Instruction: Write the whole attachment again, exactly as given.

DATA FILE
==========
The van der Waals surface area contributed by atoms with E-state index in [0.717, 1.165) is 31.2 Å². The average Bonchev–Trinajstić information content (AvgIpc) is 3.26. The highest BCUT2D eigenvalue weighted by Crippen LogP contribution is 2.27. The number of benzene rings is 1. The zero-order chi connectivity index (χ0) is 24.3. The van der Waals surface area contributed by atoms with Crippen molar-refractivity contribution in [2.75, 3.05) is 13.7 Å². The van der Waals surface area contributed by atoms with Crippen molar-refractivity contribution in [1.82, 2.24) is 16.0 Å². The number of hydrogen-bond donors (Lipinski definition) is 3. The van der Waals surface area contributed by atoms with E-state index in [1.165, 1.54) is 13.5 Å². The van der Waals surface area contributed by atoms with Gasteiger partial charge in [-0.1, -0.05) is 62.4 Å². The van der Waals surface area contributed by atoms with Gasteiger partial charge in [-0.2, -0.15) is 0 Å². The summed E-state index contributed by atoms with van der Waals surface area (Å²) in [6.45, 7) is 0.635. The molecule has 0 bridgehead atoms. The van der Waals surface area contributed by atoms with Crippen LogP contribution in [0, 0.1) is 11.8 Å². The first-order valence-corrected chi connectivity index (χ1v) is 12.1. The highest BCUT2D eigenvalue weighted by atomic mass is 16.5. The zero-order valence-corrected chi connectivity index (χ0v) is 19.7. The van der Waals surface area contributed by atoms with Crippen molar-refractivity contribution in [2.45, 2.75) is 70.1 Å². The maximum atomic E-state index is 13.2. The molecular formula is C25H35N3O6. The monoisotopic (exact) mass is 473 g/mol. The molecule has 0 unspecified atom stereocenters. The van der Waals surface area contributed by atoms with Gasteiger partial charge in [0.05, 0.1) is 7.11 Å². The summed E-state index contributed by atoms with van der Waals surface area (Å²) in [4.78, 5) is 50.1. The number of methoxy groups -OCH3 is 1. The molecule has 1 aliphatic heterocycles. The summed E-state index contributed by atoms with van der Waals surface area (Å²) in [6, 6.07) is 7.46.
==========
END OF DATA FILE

The van der Waals surface area contributed by atoms with E-state index in [0.717, 1.165) is 31.2 Å². The average Bonchev–Trinajstić information content (AvgIpc) is 3.26. The highest BCUT2D eigenvalue weighted by Crippen LogP contribution is 2.27. The number of benzene rings is 1. The zero-order chi connectivity index (χ0) is 24.3. The van der Waals surface area contributed by atoms with Crippen molar-refractivity contribution in [2.75, 3.05) is 13.7 Å². The van der Waals surface area contributed by atoms with Crippen molar-refractivity contribution in [1.82, 2.24) is 16.0 Å². The number of hydrogen-bond donors (Lipinski definition) is 3. The van der Waals surface area contributed by atoms with E-state index in [1.165, 1.54) is 13.5 Å². The van der Waals surface area contributed by atoms with Gasteiger partial charge in [-0.1, -0.05) is 62.4 Å². The van der Waals surface area contributed by atoms with Gasteiger partial charge in [-0.2, -0.15) is 0 Å². The summed E-state index contributed by atoms with van der Waals surface area (Å²) in [6.45, 7) is 0.635. The molecule has 0 bridgehead atoms. The van der Waals surface area contributed by atoms with Crippen LogP contribution in [0, 0.1) is 11.8 Å². The first-order valence-corrected chi connectivity index (χ1v) is 12.1. The highest BCUT2D eigenvalue weighted by atomic mass is 16.5. The zero-order valence-corrected chi connectivity index (χ0v) is 19.7. The van der Waals surface area contributed by atoms with Crippen molar-refractivity contribution in [2.45, 2.75) is 70.1 Å². The maximum atomic E-state index is 13.2. The molecular formula is C25H35N3O6. The monoisotopic (exact) mass is 473 g/mol. The molecule has 0 unspecified atom stereocenters. The van der Waals surface area contributed by atoms with Gasteiger partial charge in [0.05, 0.1) is 7.11 Å². The summed E-state index contributed by atoms with van der Waals surface area (Å²) in [4.78, 5) is 50.1. The number of methoxy groups -OCH3 is 1. The molecule has 1 aliphatic heterocycles. The summed E-state index contributed by atoms with van der Waals surface area (Å²) in [6, 6.07) is 7.46.